Mitchell Sevenhill Vineyard Cabernet Sauvignon 2001

How things change. I tasted this a couple of years ago and found it lean, mean and a little green. It’s still the same wine, of course, but time has been kind.
A heady nose of powdery, dusty cabernet fruit, tobacco, eucalyptus leaves on a hot day, perhaps a hint of oak. There’s some bottle aged complexity in an edge of leather, but the wine is surprisingly youthful in its aroma profile. Quite complex, but certainly not one for those with an aversion to eucalyptus/vegetal aromas.
Good presence on entry, with an attractively clean run over the tongue. Cool cabernet fruit and dusty eucalyptus beat a path to the mid-palate. Texture begins to roughen up at this point, and some additional flavour elements introduce themselves. There’s some varnishy oak, a bit of dusty library, some bramble. In short, it gets a whole lot more interesting. Medium bodied at most, and with still-prominent acid, there’s a rough and ready character to the mouthfeel and structure of this wine that suggests additional bottle age will be of benefit. Overall, the flavour profile is quite savoury, with cabernet fruit distinctly sweet but largely subservient to the other elements. Fine, powdery yet slightly raw tannins are a dominant element on the after palate, and the wine does hollow out a bit at this point. The reasonably long finish is consequently quite dry, with little fruit weight to counterbalance the tannins. A lovely counterpoint of bottle aged sweetness emerges at the back of the mouth.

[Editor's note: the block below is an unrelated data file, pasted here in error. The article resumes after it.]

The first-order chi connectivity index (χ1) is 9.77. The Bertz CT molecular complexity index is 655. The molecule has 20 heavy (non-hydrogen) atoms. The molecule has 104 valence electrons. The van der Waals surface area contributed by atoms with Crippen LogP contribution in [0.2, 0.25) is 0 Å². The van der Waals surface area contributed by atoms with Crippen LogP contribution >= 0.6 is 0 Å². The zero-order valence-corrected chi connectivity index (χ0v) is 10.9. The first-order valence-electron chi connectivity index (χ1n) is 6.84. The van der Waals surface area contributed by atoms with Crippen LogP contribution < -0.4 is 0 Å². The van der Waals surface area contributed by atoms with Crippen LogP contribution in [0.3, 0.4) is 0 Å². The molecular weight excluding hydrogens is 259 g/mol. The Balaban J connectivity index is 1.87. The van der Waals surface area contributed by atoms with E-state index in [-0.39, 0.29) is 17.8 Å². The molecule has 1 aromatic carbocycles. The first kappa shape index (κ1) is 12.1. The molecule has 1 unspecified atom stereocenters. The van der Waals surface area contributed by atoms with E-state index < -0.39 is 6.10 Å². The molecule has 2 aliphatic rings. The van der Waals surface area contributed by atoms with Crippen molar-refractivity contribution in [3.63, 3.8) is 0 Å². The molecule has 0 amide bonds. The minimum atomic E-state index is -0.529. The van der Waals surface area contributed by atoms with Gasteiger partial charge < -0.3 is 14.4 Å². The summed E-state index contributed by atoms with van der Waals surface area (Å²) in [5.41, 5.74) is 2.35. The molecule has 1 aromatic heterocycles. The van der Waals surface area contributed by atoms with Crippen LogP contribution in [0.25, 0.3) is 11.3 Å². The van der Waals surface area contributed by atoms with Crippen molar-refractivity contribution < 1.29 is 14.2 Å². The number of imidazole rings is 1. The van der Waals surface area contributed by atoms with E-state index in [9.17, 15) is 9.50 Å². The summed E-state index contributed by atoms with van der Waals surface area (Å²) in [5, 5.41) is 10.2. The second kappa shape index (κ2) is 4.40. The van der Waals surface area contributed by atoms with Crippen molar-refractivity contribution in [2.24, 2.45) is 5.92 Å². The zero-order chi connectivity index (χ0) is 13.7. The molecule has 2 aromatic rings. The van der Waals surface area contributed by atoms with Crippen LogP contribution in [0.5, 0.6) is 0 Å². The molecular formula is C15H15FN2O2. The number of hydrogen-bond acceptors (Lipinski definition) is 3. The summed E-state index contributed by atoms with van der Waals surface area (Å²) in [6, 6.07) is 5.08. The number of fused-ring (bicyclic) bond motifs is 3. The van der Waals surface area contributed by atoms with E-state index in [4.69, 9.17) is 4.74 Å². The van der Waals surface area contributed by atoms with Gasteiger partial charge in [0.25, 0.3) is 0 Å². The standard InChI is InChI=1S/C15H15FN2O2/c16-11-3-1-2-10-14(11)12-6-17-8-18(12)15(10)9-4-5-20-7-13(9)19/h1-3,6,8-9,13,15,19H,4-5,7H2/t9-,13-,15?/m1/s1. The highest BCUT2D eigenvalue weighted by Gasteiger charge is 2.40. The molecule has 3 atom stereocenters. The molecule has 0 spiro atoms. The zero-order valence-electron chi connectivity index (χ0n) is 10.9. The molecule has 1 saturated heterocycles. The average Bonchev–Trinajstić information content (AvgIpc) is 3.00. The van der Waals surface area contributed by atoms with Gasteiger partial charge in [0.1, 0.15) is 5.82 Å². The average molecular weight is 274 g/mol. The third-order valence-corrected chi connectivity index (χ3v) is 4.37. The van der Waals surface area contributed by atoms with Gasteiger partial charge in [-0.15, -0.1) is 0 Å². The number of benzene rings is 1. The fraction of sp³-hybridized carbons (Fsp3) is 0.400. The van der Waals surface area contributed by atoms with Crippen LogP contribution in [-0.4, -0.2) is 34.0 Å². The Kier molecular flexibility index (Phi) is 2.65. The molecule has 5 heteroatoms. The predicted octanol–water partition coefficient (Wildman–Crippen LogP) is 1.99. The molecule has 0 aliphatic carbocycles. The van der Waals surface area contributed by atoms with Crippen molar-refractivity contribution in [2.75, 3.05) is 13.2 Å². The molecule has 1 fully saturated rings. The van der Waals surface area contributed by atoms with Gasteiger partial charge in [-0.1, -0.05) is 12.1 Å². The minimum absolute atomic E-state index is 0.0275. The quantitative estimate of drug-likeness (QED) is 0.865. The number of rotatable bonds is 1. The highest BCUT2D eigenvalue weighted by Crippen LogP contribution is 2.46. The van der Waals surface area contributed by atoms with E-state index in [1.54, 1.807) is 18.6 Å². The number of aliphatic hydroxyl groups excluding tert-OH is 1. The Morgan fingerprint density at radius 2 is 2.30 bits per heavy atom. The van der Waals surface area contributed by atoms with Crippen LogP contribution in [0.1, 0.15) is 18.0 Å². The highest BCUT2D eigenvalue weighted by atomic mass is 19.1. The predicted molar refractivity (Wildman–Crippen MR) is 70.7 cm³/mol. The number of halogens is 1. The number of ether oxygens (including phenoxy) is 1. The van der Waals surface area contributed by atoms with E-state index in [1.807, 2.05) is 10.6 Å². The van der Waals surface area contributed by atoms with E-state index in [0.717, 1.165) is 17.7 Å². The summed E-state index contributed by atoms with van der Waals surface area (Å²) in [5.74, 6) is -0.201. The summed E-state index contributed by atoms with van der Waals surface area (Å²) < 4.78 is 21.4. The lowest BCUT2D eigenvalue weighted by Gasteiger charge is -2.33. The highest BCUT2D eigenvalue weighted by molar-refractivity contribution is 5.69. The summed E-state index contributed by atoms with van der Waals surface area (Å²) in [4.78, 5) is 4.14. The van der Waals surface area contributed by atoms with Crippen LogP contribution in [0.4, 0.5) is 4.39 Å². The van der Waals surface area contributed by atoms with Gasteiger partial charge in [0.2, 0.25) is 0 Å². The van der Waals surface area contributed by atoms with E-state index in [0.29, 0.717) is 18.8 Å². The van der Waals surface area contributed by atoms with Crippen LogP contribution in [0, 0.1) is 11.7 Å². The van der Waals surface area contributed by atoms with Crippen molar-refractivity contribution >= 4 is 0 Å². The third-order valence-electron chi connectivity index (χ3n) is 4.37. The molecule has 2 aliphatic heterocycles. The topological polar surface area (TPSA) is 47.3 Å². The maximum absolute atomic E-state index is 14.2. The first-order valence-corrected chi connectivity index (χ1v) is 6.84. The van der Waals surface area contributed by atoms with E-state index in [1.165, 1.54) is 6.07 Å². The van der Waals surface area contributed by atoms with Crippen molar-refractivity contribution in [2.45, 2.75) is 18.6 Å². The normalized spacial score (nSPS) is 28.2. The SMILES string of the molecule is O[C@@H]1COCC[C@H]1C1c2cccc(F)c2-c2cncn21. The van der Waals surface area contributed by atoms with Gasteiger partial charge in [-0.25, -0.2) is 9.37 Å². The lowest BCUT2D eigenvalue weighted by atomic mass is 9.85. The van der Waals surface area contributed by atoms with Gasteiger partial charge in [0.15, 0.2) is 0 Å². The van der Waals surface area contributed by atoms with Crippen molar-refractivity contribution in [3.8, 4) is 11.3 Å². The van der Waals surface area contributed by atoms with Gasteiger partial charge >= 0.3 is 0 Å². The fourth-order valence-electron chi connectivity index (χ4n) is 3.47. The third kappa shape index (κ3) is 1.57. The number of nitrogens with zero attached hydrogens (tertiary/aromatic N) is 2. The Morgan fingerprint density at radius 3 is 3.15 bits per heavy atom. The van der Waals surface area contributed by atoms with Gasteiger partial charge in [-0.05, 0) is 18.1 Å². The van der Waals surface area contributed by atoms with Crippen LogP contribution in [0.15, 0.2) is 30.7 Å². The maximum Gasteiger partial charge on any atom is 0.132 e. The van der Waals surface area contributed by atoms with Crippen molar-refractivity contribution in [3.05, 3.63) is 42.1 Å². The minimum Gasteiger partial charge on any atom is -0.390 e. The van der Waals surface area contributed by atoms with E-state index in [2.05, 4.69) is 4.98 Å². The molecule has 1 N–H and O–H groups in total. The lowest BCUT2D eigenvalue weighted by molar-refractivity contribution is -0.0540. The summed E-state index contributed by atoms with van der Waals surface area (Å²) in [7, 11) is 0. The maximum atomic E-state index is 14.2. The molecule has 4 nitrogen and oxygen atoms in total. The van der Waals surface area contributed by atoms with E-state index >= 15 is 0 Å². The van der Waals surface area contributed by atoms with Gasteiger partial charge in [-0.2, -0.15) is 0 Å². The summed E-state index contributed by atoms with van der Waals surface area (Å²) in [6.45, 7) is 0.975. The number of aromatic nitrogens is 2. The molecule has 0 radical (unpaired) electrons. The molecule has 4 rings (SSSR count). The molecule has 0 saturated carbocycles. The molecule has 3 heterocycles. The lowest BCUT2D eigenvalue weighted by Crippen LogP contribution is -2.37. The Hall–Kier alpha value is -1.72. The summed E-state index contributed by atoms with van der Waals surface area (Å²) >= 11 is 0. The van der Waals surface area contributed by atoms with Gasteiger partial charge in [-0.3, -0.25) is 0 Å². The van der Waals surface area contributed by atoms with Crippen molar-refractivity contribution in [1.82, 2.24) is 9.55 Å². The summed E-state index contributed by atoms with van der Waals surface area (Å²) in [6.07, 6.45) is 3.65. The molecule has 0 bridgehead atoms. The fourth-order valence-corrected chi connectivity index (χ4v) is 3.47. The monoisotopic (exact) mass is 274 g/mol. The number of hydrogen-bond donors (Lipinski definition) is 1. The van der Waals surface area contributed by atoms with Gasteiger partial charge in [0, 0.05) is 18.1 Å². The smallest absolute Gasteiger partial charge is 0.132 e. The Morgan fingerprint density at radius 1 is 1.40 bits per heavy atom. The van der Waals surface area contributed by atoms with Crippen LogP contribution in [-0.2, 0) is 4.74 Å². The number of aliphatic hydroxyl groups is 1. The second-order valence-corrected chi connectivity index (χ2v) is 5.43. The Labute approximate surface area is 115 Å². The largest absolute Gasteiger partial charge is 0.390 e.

An angular style, then, and not the most elegant. But not at all bad and worth a try if your tastes lead to the more intellectual face of Cabernet. I have one more bottle and will let it sit for year or two before retasting.
MitchellPrice: $A30Closure: CorkDate tasted: August 2008

1 thought on “Mitchell Sevenhill Vineyard Cabernet Sauvignon 2001

  1. Retasting this tonight (June 2010). It’s still a bit of a beast, descending into earthy bottle age without quite shedding the astringency of its green youth. Pretty much as described above, perhaps with the edges smoothed a bit and the peaks of flavour and structure less pronounced. It’s actually alright to drink, in the same way that stinky washed rind cheese is alright to eat. Strictly a matter of taste.

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